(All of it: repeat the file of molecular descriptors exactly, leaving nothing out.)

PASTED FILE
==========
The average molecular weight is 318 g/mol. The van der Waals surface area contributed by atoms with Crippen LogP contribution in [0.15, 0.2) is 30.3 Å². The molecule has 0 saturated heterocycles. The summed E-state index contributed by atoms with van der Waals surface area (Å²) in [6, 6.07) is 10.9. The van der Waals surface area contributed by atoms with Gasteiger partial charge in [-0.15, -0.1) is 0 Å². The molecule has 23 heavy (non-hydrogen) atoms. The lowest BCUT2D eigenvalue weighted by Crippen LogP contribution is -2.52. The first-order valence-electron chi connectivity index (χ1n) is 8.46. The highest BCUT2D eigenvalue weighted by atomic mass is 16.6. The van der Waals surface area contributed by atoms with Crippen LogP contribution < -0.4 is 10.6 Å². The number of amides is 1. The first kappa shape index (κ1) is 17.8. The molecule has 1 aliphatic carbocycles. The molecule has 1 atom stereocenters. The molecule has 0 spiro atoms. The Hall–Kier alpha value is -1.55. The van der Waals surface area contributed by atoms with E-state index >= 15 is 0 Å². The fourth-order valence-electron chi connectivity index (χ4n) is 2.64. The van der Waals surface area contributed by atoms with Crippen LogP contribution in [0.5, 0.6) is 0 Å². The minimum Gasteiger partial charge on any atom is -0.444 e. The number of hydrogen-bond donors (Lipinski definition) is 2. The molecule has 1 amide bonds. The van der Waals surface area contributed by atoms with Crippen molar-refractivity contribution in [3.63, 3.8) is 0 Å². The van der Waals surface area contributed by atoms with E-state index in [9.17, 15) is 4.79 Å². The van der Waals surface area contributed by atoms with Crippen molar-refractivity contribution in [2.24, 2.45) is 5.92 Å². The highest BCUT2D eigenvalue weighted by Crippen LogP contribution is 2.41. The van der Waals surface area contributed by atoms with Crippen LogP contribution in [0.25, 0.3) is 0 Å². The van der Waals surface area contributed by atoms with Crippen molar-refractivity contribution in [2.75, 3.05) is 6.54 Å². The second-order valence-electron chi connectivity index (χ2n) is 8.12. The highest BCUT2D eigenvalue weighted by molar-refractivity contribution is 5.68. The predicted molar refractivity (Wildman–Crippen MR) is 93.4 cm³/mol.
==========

The average molecular weight is 318 g/mol. The van der Waals surface area contributed by atoms with Crippen LogP contribution in [0.15, 0.2) is 30.3 Å². The molecule has 0 saturated heterocycles. The summed E-state index contributed by atoms with van der Waals surface area (Å²) in [6, 6.07) is 10.9. The van der Waals surface area contributed by atoms with Gasteiger partial charge in [-0.15, -0.1) is 0 Å². The molecule has 23 heavy (non-hydrogen) atoms. The lowest BCUT2D eigenvalue weighted by Crippen LogP contribution is -2.52. The first-order valence-electron chi connectivity index (χ1n) is 8.46. The highest BCUT2D eigenvalue weighted by atomic mass is 16.6. The van der Waals surface area contributed by atoms with Crippen LogP contribution < -0.4 is 10.6 Å². The number of amides is 1. The first kappa shape index (κ1) is 17.8. The molecule has 1 aliphatic carbocycles. The molecule has 1 atom stereocenters. The molecule has 0 spiro atoms. The Hall–Kier alpha value is -1.55. The van der Waals surface area contributed by atoms with E-state index >= 15 is 0 Å². The fourth-order valence-electron chi connectivity index (χ4n) is 2.64. The van der Waals surface area contributed by atoms with Crippen LogP contribution in [0.5, 0.6) is 0 Å². The minimum Gasteiger partial charge on any atom is -0.444 e. The number of hydrogen-bond donors (Lipinski definition) is 2. The molecule has 1 amide bonds. The van der Waals surface area contributed by atoms with Crippen molar-refractivity contribution in [3.63, 3.8) is 0 Å². The van der Waals surface area contributed by atoms with E-state index in [9.17, 15) is 4.79 Å². The van der Waals surface area contributed by atoms with Crippen molar-refractivity contribution in [2.24, 2.45) is 5.92 Å². The highest BCUT2D eigenvalue weighted by Crippen LogP contribution is 2.41. The van der Waals surface area contributed by atoms with Crippen LogP contribution in [0.25, 0.3) is 0 Å². The van der Waals surface area contributed by atoms with Crippen molar-refractivity contribution in [2.75, 3.05) is 6.54 Å². The second-order valence-electron chi connectivity index (χ2n) is 8.12. The highest BCUT2D eigenvalue weighted by molar-refractivity contribution is 5.68. The predicted molar refractivity (Wildman–Crippen MR) is 93.4 cm³/mol.